Brazil Cancels State Visit Over NSA Spying
Posted on Sep 17, 2013
Calling the U.S. government’s spying on Brazilian officials “a grave matter, an assault on national sovereignty and individual rights, and ... incompatible with relations between friendly nations,” the South American country has pulled out of the only White House state dinner scheduled this year.
Brazilian President Dilma Rousseff will address the United Nations General Assembly next week on the subject of espionage. Brazil may also require American technology companies doing business in the country to host data inside Brazil’s borders and legal jurisdiction, according to the Los Angeles Times. A visit to Edward Snowden in Russia may be in the offing.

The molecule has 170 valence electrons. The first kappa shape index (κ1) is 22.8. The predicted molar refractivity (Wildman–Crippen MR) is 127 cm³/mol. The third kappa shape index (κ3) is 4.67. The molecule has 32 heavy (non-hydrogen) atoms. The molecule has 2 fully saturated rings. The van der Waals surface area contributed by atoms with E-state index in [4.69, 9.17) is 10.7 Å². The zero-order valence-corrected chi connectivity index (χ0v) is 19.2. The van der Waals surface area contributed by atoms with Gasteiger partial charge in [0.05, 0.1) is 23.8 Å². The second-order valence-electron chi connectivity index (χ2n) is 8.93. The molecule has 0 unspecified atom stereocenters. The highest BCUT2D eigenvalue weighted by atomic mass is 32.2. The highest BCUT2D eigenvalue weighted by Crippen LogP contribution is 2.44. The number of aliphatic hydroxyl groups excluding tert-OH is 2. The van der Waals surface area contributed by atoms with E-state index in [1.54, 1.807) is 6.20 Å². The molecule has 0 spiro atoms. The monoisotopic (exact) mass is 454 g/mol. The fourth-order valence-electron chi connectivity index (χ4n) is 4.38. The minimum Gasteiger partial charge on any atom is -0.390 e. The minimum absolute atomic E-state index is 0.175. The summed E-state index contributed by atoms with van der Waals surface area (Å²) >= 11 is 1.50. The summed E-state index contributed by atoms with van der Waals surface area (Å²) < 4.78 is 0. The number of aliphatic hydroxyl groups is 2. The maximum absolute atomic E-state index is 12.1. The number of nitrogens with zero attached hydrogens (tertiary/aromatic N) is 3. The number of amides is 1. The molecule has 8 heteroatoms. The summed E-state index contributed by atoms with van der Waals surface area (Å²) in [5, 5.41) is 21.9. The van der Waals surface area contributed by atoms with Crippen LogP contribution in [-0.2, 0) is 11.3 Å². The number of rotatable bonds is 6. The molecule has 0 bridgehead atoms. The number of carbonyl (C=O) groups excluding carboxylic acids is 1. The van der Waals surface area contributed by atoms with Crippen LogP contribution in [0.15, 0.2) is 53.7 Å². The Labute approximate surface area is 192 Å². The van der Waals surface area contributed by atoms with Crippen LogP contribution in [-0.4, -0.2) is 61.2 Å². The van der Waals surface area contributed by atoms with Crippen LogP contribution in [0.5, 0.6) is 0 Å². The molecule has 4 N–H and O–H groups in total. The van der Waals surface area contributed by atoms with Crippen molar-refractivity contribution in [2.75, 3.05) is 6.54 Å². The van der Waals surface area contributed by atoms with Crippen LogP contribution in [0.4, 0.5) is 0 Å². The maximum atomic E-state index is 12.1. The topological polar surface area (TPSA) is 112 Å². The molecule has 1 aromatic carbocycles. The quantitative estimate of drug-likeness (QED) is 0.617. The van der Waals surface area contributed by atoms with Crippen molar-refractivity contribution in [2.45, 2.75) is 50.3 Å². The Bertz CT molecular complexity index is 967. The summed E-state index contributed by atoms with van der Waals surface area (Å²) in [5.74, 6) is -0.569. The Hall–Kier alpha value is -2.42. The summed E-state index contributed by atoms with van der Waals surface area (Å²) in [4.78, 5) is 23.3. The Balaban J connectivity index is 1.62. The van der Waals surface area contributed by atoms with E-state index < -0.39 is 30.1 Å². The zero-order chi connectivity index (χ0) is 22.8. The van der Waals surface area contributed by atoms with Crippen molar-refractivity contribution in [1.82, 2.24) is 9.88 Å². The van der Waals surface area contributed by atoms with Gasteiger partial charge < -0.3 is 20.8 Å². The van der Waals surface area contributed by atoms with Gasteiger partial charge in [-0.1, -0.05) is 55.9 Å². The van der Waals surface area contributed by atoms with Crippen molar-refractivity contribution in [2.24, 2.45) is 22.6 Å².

Rousseff’s motives are probably genuine—who wants to be spied on?—but domestic politics may also be a factor. Brazil has had massive anti-government protests, with elections a year out from now.
For its part, the White House downplayed the diplomatic snafu, saying the decision to indefinitely postpone the visit until a less awkward time was mutual.
—Posted by Peter Z. Scheer
Shutterstock illustration of U.S. and Brazilian flags.